Factories, not poor, pollute bay — fishermen

Published by rudy Date posted on April 19, 2009

MANILA, Philippines – The Department of Environment and Natural Resources (DENR) and Metropolitan Manila Development Authority (MMDA) should go after factories polluting Manila Bay instead of small fishermen and the urban poor, a militant fisherfolk group said yesterday.

In a statement, the Pambansang Lakas ng Kilusang Mamamalakaya ng Pilipinas (Pamalakaya) said Environment Secretary Lito Atienza should stop blaming the urban poor for the sorry state of the bay.

Pamalakaya national chair Fernando Hicap said Atienza should stop protecting big business and probe the companies polluting the bay and its tributaries.

“He is putting the blame on small and ordinary people and exonerating the real masterminds behind the destruction of the bay,” Hicap said.

The militant group said 60 percent of the pollutants entering Manila Bay goes through the Pasig River, and 80 percent comes from industries and commercial establishments located along the country’s major river system in the National Capital Region.

Another 15 percent of the pollution that gets into Manila Bay comes from the Pampanga River which, the group said, is colonized by big and small polluting factories.

“The government is blaming overfishing as a major factor in the degradation of Manila Bay. That is a flimsy and ridiculous excuse. The massive privatization and conversion of public lands and coastal communities along the bay since the Marcos dictatorship up to the present administration is the principal reason Manila Bay is in the intensive care unit, and suffering from environmental comatose,” Pamalakaya said.

The militant group said around 20,000 hectares of Manila Bay had been reclaimed for the construction of special economic zones in Bataan and Cavite, the commercial spaces presently occupied by Manila Film Center, the GSIS Building in Pasay City, the Cultural Center of the Philippines and Folk Arts Theater in Manila, and the SM Mall of Asia and other commercial companies in Pasay City.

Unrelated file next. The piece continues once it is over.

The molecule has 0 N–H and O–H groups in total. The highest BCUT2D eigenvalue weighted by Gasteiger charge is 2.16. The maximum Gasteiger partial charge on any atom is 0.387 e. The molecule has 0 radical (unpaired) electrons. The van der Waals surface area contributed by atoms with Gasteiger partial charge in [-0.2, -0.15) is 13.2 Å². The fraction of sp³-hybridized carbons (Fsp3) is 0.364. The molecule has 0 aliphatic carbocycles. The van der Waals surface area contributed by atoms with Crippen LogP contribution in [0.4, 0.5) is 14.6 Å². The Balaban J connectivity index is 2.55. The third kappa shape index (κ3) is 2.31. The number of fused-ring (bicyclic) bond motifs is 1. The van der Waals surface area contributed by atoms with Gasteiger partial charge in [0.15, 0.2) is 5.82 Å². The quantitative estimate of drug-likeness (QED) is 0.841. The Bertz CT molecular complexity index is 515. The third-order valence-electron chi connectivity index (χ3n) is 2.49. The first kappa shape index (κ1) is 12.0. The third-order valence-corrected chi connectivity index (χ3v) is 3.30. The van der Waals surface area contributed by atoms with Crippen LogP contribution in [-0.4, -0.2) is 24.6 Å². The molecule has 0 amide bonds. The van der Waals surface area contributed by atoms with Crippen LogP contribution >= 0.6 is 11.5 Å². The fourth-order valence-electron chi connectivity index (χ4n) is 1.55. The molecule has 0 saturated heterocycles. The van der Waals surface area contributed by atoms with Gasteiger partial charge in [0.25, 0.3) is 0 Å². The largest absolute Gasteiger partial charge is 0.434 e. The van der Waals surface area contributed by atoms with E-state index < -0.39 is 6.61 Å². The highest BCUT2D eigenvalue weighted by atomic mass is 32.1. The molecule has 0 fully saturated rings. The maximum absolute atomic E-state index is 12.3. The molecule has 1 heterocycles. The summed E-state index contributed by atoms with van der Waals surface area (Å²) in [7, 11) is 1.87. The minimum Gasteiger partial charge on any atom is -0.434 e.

In December, the Supreme Court ordered government agencies, including the DENR and MMDA, to clean up the bay.

Pamalakaya questioned Atienza’s “aggressive use of a Supreme Court ruling on the Manila Bay cleanup to carry out the massive demolition of fishpens and communities in Bacoor, Cavite, and other parts of the National Capital Region.”

“Secretary Atienza wants to get rid of us to allow the transnational takeover of Manila Bay and the two immediate bodies of water connected to the bay—Laguna Lake and Pasig River. For the environment secretary, what is important is the interest of big business groups doing profitable ventures and business escapades along Manila Bay,” he said.

Hicap also dismissed the P100-billion fund which Atienza said was needed by the DENR to clean up the bay, calling it “the biggest money-making scheme of the 21st century. –Alcuin Papa, Philippine Daily Inquirer

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